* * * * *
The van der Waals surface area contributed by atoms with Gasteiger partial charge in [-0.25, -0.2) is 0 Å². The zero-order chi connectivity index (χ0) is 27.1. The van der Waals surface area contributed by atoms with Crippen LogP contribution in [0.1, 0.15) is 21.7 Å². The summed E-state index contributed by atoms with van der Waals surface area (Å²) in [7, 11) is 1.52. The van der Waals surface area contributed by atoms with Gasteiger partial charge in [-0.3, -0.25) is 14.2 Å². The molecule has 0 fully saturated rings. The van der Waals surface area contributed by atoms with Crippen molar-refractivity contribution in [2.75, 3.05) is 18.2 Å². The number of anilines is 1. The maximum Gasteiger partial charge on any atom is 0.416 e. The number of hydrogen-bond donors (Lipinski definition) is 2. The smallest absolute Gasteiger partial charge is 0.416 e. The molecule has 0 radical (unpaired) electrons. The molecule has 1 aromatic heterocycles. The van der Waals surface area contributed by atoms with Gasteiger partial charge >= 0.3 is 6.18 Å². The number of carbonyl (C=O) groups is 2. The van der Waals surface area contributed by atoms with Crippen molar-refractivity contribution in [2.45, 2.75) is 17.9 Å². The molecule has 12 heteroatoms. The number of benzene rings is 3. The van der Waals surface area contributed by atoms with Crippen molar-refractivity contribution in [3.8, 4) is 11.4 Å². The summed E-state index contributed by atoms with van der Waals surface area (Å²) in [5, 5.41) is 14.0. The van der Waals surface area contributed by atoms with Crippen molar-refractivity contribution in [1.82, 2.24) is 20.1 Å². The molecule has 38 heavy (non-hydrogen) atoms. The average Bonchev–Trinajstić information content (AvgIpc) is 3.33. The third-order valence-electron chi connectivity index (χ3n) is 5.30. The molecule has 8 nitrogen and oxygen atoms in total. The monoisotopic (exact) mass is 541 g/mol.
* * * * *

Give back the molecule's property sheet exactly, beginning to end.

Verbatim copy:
The van der Waals surface area contributed by atoms with Gasteiger partial charge in [-0.25, -0.2) is 0 Å². The zero-order chi connectivity index (χ0) is 27.1. The van der Waals surface area contributed by atoms with Crippen LogP contribution in [0.1, 0.15) is 21.7 Å². The summed E-state index contributed by atoms with van der Waals surface area (Å²) in [7, 11) is 1.52. The van der Waals surface area contributed by atoms with Gasteiger partial charge in [-0.3, -0.25) is 14.2 Å². The molecule has 0 fully saturated rings. The van der Waals surface area contributed by atoms with Crippen molar-refractivity contribution in [2.75, 3.05) is 18.2 Å². The number of anilines is 1. The maximum Gasteiger partial charge on any atom is 0.416 e. The number of hydrogen-bond donors (Lipinski definition) is 2. The smallest absolute Gasteiger partial charge is 0.416 e. The molecule has 0 radical (unpaired) electrons. The molecule has 1 aromatic heterocycles. The van der Waals surface area contributed by atoms with Gasteiger partial charge >= 0.3 is 6.18 Å². The number of carbonyl (C=O) groups is 2. The van der Waals surface area contributed by atoms with Crippen molar-refractivity contribution in [2.45, 2.75) is 17.9 Å². The molecule has 12 heteroatoms. The number of benzene rings is 3. The van der Waals surface area contributed by atoms with Crippen molar-refractivity contribution in [3.8, 4) is 11.4 Å². The summed E-state index contributed by atoms with van der Waals surface area (Å²) in [5, 5.41) is 14.0. The van der Waals surface area contributed by atoms with Crippen molar-refractivity contribution in [1.82, 2.24) is 20.1 Å². The molecule has 38 heavy (non-hydrogen) atoms. The average Bonchev–Trinajstić information content (AvgIpc) is 3.33. The third-order valence-electron chi connectivity index (χ3n) is 5.30. The molecule has 8 nitrogen and oxygen atoms in total. The monoisotopic (exact) mass is 541 g/mol.